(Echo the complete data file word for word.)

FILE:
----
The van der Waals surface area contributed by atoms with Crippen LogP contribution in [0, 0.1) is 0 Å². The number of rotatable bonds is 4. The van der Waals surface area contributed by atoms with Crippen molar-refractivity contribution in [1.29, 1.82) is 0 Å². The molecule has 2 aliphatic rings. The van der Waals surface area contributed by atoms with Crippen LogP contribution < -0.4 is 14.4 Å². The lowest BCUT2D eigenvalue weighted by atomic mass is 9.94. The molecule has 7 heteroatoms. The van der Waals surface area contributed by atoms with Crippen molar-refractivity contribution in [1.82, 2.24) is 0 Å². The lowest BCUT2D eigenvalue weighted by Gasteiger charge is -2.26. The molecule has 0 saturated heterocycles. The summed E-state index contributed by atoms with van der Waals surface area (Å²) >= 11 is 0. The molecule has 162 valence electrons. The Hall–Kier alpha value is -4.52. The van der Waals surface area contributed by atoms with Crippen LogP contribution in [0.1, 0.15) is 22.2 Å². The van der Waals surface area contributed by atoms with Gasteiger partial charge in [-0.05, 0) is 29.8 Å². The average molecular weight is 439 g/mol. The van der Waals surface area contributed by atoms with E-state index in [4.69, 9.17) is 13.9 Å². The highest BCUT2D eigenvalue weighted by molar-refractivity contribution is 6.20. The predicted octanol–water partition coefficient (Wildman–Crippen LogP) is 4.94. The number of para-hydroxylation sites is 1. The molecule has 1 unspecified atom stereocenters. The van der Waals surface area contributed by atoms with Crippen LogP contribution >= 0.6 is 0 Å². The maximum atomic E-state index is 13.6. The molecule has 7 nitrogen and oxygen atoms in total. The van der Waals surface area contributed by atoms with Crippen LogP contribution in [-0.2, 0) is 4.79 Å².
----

The van der Waals surface area contributed by atoms with Crippen LogP contribution in [0, 0.1) is 0 Å². The number of rotatable bonds is 4. The van der Waals surface area contributed by atoms with Crippen molar-refractivity contribution in [1.29, 1.82) is 0 Å². The molecule has 2 aliphatic rings. The van der Waals surface area contributed by atoms with Crippen LogP contribution < -0.4 is 14.4 Å². The lowest BCUT2D eigenvalue weighted by atomic mass is 9.94. The molecule has 7 heteroatoms. The van der Waals surface area contributed by atoms with Crippen molar-refractivity contribution in [1.82, 2.24) is 0 Å². The lowest BCUT2D eigenvalue weighted by Gasteiger charge is -2.26. The molecule has 0 saturated heterocycles. The summed E-state index contributed by atoms with van der Waals surface area (Å²) >= 11 is 0. The molecule has 162 valence electrons. The Hall–Kier alpha value is -4.52. The van der Waals surface area contributed by atoms with Crippen LogP contribution in [0.1, 0.15) is 22.2 Å². The van der Waals surface area contributed by atoms with Gasteiger partial charge in [-0.05, 0) is 29.8 Å². The average molecular weight is 439 g/mol. The van der Waals surface area contributed by atoms with E-state index in [4.69, 9.17) is 13.9 Å². The highest BCUT2D eigenvalue weighted by molar-refractivity contribution is 6.20. The predicted octanol–water partition coefficient (Wildman–Crippen LogP) is 4.94. The number of para-hydroxylation sites is 1. The molecule has 1 unspecified atom stereocenters. The van der Waals surface area contributed by atoms with Crippen LogP contribution >= 0.6 is 0 Å². The maximum atomic E-state index is 13.6. The molecule has 7 nitrogen and oxygen atoms in total. The van der Waals surface area contributed by atoms with Crippen LogP contribution in [-0.2, 0) is 4.79 Å².